Unable to muster intelligent commentary about either the Presidential debate that his nominee lost miserably last night or the South Dakota issues that should be defining our Legislative races, Pat Powers decides it’s time to blow the Sharia dog whistle for his seven or eight District 9 readers.
Powers first tries to cloak his dog-whistle bigotry in faux equanimity, saying he’s not sure why that Sioux Falls paper would make “a big deal” out of Democratic District 9 Senate candidate John Koch‘s Muslim faith. (The original version of Dana Ferguson’s article noted that both Koch and Democratic District 9 House candidate Michael Saba are Muslim; mention of Saba appears to have since been stricken from the Ferguson article.)
If Powers were sincere, I could share his annoyance at headlining a political candidate’s religion. Where and how Koch prays should not be view as any more relevant to the qualifications for political office than John F. Kennedy’s Catholicism was in 1960 or than Hillary Clinton’s womanhood should be today. Yet in the “Don’t see that every day” department, a Muslim running for office in majority-Christian South Dakota is news. Dana Ferguson notes that fact, but rather than dwelling on religious minutiae, focuses on the inclusive message of Koch’s candidacy:
“Muslims have been talked about a lot in some of the political campaigns that are going on so I think that it’s important for people to be aware of the Muslims in their own community and I think it’s important for Muslims to define ourselves within the larger community,” Koch said. “We live here and we want to have a positive impact on our state and our community” [Dana Ferguson, “Muslim Candidate Hopes to Bring New Voice to Pierre,” that Sioux Falls paper, 2016.09.27].
…and the policies driving Koch’s campaign:
He said he hopes to support Gov. Dennis Daugaard’s proposal to expand Medicaid in the state and oppose measure that could reduce rights of LGBT people.
“I didn’t want to see that opening go unfilled because I don’t think the Republicans in Pierre have done a good job for the people of South Dakota,” Koch said [Ferguson, 2016.09.27].
Powers faults Ferguson for not treating Sharia law as a big issue. Hmm… perhaps that’s because Sharia law is only a big issue for the bigoted Trumpist-base ragers whose fact-averse imaginations spinsters like Powers like to stoke. Koch’s own statement to Ferguson on fighting for LGBT rights makes pretty clear he’s not pushing any weird Islamic theocracy. Asking Koch about Sharia law is about as relevant and appropriate as asking Mike Rounds and Tim Kaine if they’re angling to make Pope Francis our President.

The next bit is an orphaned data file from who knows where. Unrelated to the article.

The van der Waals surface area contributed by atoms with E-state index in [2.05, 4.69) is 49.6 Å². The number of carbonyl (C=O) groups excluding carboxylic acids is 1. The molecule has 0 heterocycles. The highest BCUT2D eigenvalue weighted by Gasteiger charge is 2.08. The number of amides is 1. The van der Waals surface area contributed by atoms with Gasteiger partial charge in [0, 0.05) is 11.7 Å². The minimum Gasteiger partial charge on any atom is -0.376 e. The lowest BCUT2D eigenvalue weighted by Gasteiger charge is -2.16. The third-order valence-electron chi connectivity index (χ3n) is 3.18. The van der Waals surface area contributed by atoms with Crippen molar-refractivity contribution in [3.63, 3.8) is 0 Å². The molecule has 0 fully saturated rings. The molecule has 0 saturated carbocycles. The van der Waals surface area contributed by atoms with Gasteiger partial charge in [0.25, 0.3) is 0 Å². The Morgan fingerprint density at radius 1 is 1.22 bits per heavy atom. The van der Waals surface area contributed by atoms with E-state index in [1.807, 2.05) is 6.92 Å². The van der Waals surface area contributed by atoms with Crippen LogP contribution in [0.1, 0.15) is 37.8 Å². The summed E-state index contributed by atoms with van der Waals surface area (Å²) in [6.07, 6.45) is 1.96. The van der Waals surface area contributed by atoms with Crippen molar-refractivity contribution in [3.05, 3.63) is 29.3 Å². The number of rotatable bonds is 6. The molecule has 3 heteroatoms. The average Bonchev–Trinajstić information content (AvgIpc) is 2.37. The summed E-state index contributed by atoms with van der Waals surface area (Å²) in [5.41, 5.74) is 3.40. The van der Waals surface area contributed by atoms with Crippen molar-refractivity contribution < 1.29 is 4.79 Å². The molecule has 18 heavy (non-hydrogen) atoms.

Ferguson covered what Koch is about; Powers is trying divert us from the relevant policy questions District 9 voters should ask (Gee, Senator Peters, why has your party left us out of the Medicaid expansion windfall for three years? Golly, Senator Peters, why does your party keep attacking LGBT South Dakotans?) with a dog whistle tuned to bigoted simpletons who can replace honest discussion with one religious test.
For those of you who have forgotten the Supreme Law of the Land:
The Senators and Representatives before mentioned, and the members of the several state legislatures, and all executive and judicial officers, both of the United States and of the several states, shall be bound by oath or affirmation, to support this Constitution; but no religious test shall ever be required as a qualification to any office or public trust under the United States [Article VI, United States Constitution].
Koch reads the Constitution and loves it. He writes the following about the Preamble:
Does it give you goosebumps? After all these years, it is still inspiring. We can focus on different parts of it, but as a progressive, the part that resonates most strongly with me is “promote the general Welfare”. One of the fundamental reasons we are bound together in this society is to promote the general welfare. This can of course mean many things to many people. It can mean promoting universal education. It can be the basis for infrastructure funding. It can be the constitutional legitimacy for providing health care for all.
In a day and age we our health care system has advanced so far beyond the ability of individuals to pay for care, the government absolutely has a role in making sure that we all have access to care. If I am chosen to represent the people of South Dakota in Pierre, I will do my best to promote the general welfare [John Koch, “Constitutionalist,” campaign blog, 2016.09.25].
Dang—I’m grouchy that Ferguson didn’t put that in her article.